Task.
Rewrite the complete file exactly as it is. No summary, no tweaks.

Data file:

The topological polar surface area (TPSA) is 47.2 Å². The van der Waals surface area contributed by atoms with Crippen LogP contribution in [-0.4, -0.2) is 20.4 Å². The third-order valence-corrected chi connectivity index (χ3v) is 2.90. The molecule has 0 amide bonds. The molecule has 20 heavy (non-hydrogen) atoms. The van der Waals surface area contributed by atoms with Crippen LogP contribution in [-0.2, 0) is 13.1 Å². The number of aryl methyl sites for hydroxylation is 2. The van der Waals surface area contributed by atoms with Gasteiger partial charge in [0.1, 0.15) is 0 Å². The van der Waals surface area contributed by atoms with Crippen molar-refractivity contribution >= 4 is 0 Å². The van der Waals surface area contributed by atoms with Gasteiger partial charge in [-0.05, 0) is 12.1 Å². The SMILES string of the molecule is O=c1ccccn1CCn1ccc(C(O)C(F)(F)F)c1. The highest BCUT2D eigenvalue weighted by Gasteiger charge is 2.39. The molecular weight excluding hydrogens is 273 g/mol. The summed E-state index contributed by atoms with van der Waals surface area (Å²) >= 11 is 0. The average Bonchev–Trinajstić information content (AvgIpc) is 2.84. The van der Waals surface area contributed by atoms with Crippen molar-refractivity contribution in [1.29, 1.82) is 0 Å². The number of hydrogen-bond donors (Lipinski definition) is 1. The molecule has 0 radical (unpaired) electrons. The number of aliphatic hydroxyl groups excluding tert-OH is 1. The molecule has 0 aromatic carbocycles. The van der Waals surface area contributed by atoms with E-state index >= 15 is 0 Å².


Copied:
The topological polar surface area (TPSA) is 47.2 Å². The van der Waals surface area contributed by atoms with Crippen LogP contribution in [-0.4, -0.2) is 20.4 Å². The third-order valence-corrected chi connectivity index (χ3v) is 2.90. The molecule has 0 amide bonds. The molecule has 20 heavy (non-hydrogen) atoms. The van der Waals surface area contributed by atoms with Crippen LogP contribution in [-0.2, 0) is 13.1 Å². The number of aryl methyl sites for hydroxylation is 2. The van der Waals surface area contributed by atoms with Gasteiger partial charge in [0.1, 0.15) is 0 Å². The van der Waals surface area contributed by atoms with Crippen molar-refractivity contribution >= 4 is 0 Å². The van der Waals surface area contributed by atoms with Gasteiger partial charge in [-0.05, 0) is 12.1 Å². The SMILES string of the molecule is O=c1ccccn1CCn1ccc(C(O)C(F)(F)F)c1. The highest BCUT2D eigenvalue weighted by Gasteiger charge is 2.39. The molecular weight excluding hydrogens is 273 g/mol. The summed E-state index contributed by atoms with van der Waals surface area (Å²) >= 11 is 0. The average Bonchev–Trinajstić information content (AvgIpc) is 2.84. The van der Waals surface area contributed by atoms with Crippen molar-refractivity contribution in [1.29, 1.82) is 0 Å². The number of hydrogen-bond donors (Lipinski definition) is 1. The molecule has 0 radical (unpaired) electrons. The number of aliphatic hydroxyl groups excluding tert-OH is 1. The molecule has 0 aromatic carbocycles. The van der Waals surface area contributed by atoms with E-state index >= 15 is 0 Å².